One plain metal-cover “black-bottom” pickup with slot-head adjusting screws (at neck) with an output of 6.30k, and fender telecaster 52 has one black six-polepiece “copper-coated metal plate bottom” pickup with flush polepieces (angled in bridgeplate) with an output of 6.79k. Single-ply black Bakelite pickguard with five slot-head screws. Two controls (one volume, one blender) plus three-way “tone” switch (with slot-head screws) and original “patent number” black plastic “barrel-like” tip, all on metal plate adjoining pickguard. Shorter chrome knobs with more pronounced domes and heavy knurled sides. fender telecaster 52 combined bridge/tailpiece with three (flat-ground on bottom) brass saddles. Serial number (“0382”) on the bridge plate beneath the words “FENDER/PAT. PEND.” The neck is dated in pencil “TG 3-6-52” and the body neck-pocket is dated in pencil “TG 3-3-52” One of the potentiometers is stamped “CMG 140 203” (Clarostat January 1952) and the three-way switch is stamped “CRL 1452.” This guitar is in remarkably fine condition.
Shorter chrome knobs of fender telecaster 52 relic with more pronounced domes and heavy knurled sides. fender telecaster 52 relic combined bridge/tailpiece with three (flat-ground on bottom) brass saddles. Serial number (“0382”) on the bridge plate beneath the words “FENDER/PAT. PEND.” The neck of fender telecaster 52 relic is dated in pencil “TG 3-6-52” and the body neck-pocket is dated in pencil “TG 3-3-52” One of the potentiometers is stamped “CMG 140 203” (Clarostat January 1952) and the three-way switch is stamped “CRL 1452.” fender telecaster 52 relic guitar is in remarkably fine condition. There are a couple of tiny marks on the front of the guitar (near the three-way switch), a few insignificant “dings” on the body, a small amount of wear to the edges of the fretboard and the frets, and a small amount of playing wear, mainly on the edges, where the fender telecaster 52 relic guitar has rubbed against the player’s body. The fretboard itself is remarkably clean with only a few small wear spots on the first five frets. The Butterscotch of fender telecaster 52 relic has mellowed to a rich, creamy color.
fender custom shop 1952 telecaster relic specs:
- The lead pickup no longer has the two notches in the black pickup base for the winding wires.
- Gradual use of phillips head screws replaces slot head screws (this change was not complete till 1953).
- Knurled chrome plated brass knobs with a round top.
- Late 1952: pressed jack cup replaced milled jack cup. An added internal metal plate is used inside the body jack hole to secure milled cup.
- Walnut peghead truss rod plug is more oval shaped.
- Late 1952: Wiring changes on Tele. Now instead of the last knob being a “blend” control (allowing both pickups to be used at the same time), it now becomes a tone knob. The 1950-1952 wiring used a .05mfd cap between the 3 way switch and the volume pot, and a 15k resistor coming off the 3 way switch of original 52 telecaster.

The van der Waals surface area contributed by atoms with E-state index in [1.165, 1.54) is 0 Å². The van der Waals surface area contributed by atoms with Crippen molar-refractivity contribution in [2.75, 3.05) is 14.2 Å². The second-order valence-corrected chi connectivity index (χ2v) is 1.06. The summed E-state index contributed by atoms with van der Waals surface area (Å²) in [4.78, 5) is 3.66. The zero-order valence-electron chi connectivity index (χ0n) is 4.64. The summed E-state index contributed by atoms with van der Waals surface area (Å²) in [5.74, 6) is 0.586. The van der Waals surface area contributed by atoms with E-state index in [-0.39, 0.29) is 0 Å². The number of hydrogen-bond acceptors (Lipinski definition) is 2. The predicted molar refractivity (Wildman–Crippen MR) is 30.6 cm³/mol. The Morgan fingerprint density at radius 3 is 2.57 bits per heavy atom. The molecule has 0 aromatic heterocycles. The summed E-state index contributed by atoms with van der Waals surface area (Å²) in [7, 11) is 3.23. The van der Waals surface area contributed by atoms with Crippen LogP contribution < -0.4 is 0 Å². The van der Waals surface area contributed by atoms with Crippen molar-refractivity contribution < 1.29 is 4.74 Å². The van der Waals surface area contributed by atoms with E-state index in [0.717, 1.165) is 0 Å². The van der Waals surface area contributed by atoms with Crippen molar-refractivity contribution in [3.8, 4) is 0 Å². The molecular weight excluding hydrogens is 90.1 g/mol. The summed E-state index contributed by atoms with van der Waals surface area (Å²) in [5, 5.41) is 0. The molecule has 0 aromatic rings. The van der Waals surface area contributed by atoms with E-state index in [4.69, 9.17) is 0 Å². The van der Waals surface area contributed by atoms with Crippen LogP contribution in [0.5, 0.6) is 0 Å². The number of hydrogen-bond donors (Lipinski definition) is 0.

By Fall, the bakelite black guard was replaced by a single ply white trim and a few months later steel superseded brass for the bridge saddles of original 1952 fender telecaster. FENDER also changed the finishing process of the blonde original 52 telecaster finish…The typical ‘butterscotch’ colour gave way to a creamier shade which would soon evolve into a lighter off-white fender custom shop 1952 telecaster relic. Finally, 1954 is also the year when the serial number was removed from the bridge plate to be stamped on the neck anchor plate of original 1952 fender telecaster.
The 1952 reissue telecaster is a bluegrass showboat with a full-range single-coil pickup with volume and tone controls. You’ll never be drowned out by those big dreadnought acoustics again. Mandolin features a spruce top;
Esquire players are here listed alongside players of the more famous 1952 reissue telecaster, since 52 reissue telecaster regards it as part of the “family of Telecaster guitars”.While the one-pickup Esquire has been marketed as a separate model from the two-pickup 52 reissue telecaster (which was originally named the Broadcaster) since its reintroduction in 1951, the Esquire and 52 reissue telecaster are so intimately linked in their development and history, and so similar in design and tonal characteristics, that they are considered variations of the same model.
52 telecaster guitar surrounds both single coil pickups installed on this model. Behind the pickups Fender installs the famous “tray” bridge with chrome plating and three saddles. Neck on this model is equipped with a regular U contour and bolt-on joint. 52 telecaster has maple neck is topped with a 21-fret maple fingerboard. Medium jumbo frets, black dot inlays, 1.65″ synthetic bone string nut and 9.50″ radius are featured on the fingerboard of 52 telecaster.
Win 52 telecaster guitar.
Since I had to do this trade in a cafe, I did ye olde Ear to the Body trick, heard those acoustic vibrations rush right into my ear canal, and did the trade right there. Hopped on a train home, plugged 1952 fender telecaster reissue in, and…uh, VERY LITTLE HUM. You have to understand, my place is like Dimmer Light Hell. Even some humbucker guitars I’ve owned have hummed more than fender telecaster 1952 reissue Tele. Don’t get me wrong, when I leave it on a stand and walk away from it and angle it for the worst magnet vector to the amp, it still proves it’s a single coil. But when I picked fender 1952 telecaster reissue up BAM I couldn’t hear the damn hum! Did he shield this thing like a mofo? That gold hardware sucking up the hertz? Whatever it is, I’m not going to fool with fender 1952 telecaster reissue – I was planning to rip the guts out and put some Dimarzio Areas in – with these pickups, that is no longer the plan.